Conservatory of Flowers model a labor of love for Berkeley man

Alan Wolf's decision to donate the 100 hours it took to create a model of San Francisco's Conservatory of Flowers followed the advice of his immigrant father: "Be a mensch."

The replica of the Victorian wood and glass building in Golden Gate Park, the oldest greenhouse of its kind in the United States, is on display, along with 150 other models of historical American sites, at the White House during the holiday season.

It's part of Hillary Clinton's "Save America's Treasures" program, which she described and detailed at a White House press conference Monday.

"I was brought up believing in the need to donate time, money and energy to the things you believe in," said Wolf, who lives and works in Berkeley. "My father would have said, 'You need to be a mensch.'"

An accomplished architect, model-maker and president of California Model & Design Group Inc., Wolf saw the project as something of an obligation. "I made the decision that my company would donate this, and so I felt that I should be the one to do this, and it was fun."

Because of the large scope of many projects that Wolf and his partner, Israeli-raised Rami Geller, are involved with, it is rare for Wolf to be able to devote himself exclusively to a particular endeavor. But this one was especially important to him since the last time he saw the Conservatory, it was still in disrepair from the serious damage it suffered during the winter storms of 1995.

"I feel you need to work for what you believe in," he said, "and I believe in this project because it seems a shame that as a culture we seem to be allowing many of our national treasures to be lost."

Wolf, who lives with his wife and their young son, said the conservatory "has cultural and historical significance, and these kinds of things need to be preserved. I'd hate to think that my son's only exposure to a Victorian greenhouse would be a picture in a book. And it was a doable project, and it felt good doing it."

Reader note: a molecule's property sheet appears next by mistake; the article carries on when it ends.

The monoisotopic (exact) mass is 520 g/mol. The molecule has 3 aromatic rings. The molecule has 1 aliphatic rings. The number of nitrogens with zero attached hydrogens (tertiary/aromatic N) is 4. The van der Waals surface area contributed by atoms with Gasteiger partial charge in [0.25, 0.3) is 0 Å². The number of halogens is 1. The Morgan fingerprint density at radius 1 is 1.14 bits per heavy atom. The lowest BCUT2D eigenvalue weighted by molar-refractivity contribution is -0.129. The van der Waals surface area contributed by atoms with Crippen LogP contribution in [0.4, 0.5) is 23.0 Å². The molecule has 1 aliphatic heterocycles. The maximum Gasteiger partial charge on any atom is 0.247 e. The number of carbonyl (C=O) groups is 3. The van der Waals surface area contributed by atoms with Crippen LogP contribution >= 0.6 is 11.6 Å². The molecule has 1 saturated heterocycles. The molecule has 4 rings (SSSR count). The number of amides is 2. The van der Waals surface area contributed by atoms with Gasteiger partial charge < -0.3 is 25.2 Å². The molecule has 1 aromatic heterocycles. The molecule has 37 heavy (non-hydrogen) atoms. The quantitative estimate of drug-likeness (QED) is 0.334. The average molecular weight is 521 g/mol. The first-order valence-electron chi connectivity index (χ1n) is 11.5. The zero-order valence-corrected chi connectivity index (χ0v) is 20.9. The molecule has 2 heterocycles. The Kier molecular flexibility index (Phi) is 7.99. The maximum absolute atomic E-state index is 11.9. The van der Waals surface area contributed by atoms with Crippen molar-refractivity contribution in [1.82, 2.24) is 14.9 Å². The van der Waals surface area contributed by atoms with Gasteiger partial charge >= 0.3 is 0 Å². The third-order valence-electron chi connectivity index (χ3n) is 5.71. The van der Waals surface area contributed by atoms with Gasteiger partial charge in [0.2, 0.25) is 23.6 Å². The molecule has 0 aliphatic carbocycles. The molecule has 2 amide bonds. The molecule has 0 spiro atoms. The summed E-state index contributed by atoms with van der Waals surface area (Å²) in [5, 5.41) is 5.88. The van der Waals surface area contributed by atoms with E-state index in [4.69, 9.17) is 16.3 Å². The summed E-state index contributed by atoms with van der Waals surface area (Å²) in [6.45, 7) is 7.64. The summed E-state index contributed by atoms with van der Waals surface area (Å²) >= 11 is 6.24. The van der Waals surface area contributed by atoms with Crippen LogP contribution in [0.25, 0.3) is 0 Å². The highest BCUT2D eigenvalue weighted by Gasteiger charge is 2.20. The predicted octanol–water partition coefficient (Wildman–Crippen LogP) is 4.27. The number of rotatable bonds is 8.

Wolf felt it was important for him to sign on with the project, partially in the hope that it might help raise awareness of the need to repair the damaged building. The conservatory houses thousands of endangered and prehistoric plants, as well as a spectacular collection of rare orchids and other species of plants and flowers.

The Friends of Recreation and Parks, the fund-raising arm of the San Francisco Parks and Recreation Department, is spearheading a campaign to help refurbish the Conservatory of Flowers, with help from a $5 million, 2-to-1 challenge grant from the Richard and Rhoda Goldman foundation.

For Wolf, the idea of doing mitzvot stems from his upbringing in the Jewish community of New Orleans, where he was born and where his parents still live.

"When I was growing up," he said, "there were at least seven synagogues in New Orleans. I went to private schools through high school, where 80 percent of the students were Jewish.

"Being Jewish is part of my consciousness. Whenever I think of anything of a spiritual or religious nature, I do so from a Jewish perspective."

He adds, however, that religiously speaking he is "more non-practicing than practicing. I have a mezuzah on the front door, but I rarely remember to kiss it." He had a Chanukah dinner this year, "but I don't keep Shabbos — though I'd like to — and only rarely do I go to synagogue."

Still, he says, "if anyone asks me my religion, I don't hesitate to say I'm Jewish. So it's always there, indelibly."

Wolf credits his father with instilling a strong sense of Jewish values. "My father is 93 now, and the bulk of his life is being lived through his children and grandchildren," he said.

"He's a first-generation immigrant, and still tells stories about the pogroms. He had his second bar mitzvah way back — when he was 83."

For Wolf, "As much as I'm my father's son, my Jewishness colors my view of the world. A large part of me views the world as a Jew, and that's with me all the time, and it's how I interact with the world around me."

A new project under way at Wolf's firm involves preserving a greenbelt near the Old City of Jerusalem. Geller is heading the project, working in association with the well-known architect Lawrence Halprin,

"We've done one study model so far," Wolf said, adding that the project is in its early stages.

Rachel Raskin-Zrihen
Rachel Raskin-Zrihen

Rachel Raskin-Zrihen is a longtime Bay Area journalist and co-author of the book "Jewish Community of Solano County." She is a wife and mother of two grown sons and grandmother of three.